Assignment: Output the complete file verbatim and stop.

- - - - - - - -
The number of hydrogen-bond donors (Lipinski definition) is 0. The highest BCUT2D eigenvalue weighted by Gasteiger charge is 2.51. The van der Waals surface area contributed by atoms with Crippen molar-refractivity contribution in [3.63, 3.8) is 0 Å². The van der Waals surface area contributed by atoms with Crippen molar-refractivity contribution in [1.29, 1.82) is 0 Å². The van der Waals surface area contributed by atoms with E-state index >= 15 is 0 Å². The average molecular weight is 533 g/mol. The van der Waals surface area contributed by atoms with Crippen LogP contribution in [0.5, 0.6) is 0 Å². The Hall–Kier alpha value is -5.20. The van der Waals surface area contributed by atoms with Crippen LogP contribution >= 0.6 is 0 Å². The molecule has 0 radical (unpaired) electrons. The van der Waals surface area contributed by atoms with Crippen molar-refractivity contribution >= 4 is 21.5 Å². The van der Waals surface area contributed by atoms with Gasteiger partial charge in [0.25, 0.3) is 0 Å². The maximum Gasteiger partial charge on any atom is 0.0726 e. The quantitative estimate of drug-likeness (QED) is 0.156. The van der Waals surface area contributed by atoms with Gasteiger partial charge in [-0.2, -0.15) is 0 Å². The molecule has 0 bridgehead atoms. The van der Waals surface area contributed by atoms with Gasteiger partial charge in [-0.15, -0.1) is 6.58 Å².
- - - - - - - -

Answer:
The number of hydrogen-bond donors (Lipinski definition) is 0. The highest BCUT2D eigenvalue weighted by Gasteiger charge is 2.51. The van der Waals surface area contributed by atoms with Crippen molar-refractivity contribution in [3.63, 3.8) is 0 Å². The van der Waals surface area contributed by atoms with Crippen molar-refractivity contribution in [1.29, 1.82) is 0 Å². The van der Waals surface area contributed by atoms with E-state index >= 15 is 0 Å². The average molecular weight is 533 g/mol. The van der Waals surface area contributed by atoms with Crippen LogP contribution in [0.5, 0.6) is 0 Å². The Hall–Kier alpha value is -5.20. The van der Waals surface area contributed by atoms with Crippen LogP contribution >= 0.6 is 0 Å². The molecule has 0 radical (unpaired) electrons. The van der Waals surface area contributed by atoms with Crippen molar-refractivity contribution >= 4 is 21.5 Å². The van der Waals surface area contributed by atoms with Gasteiger partial charge in [0.25, 0.3) is 0 Å². The maximum Gasteiger partial charge on any atom is 0.0726 e. The quantitative estimate of drug-likeness (QED) is 0.156. The van der Waals surface area contributed by atoms with Gasteiger partial charge in [-0.2, -0.15) is 0 Å². The molecule has 0 bridgehead atoms. The van der Waals surface area contributed by atoms with Gasteiger partial charge in [-0.15, -0.1) is 6.58 Å².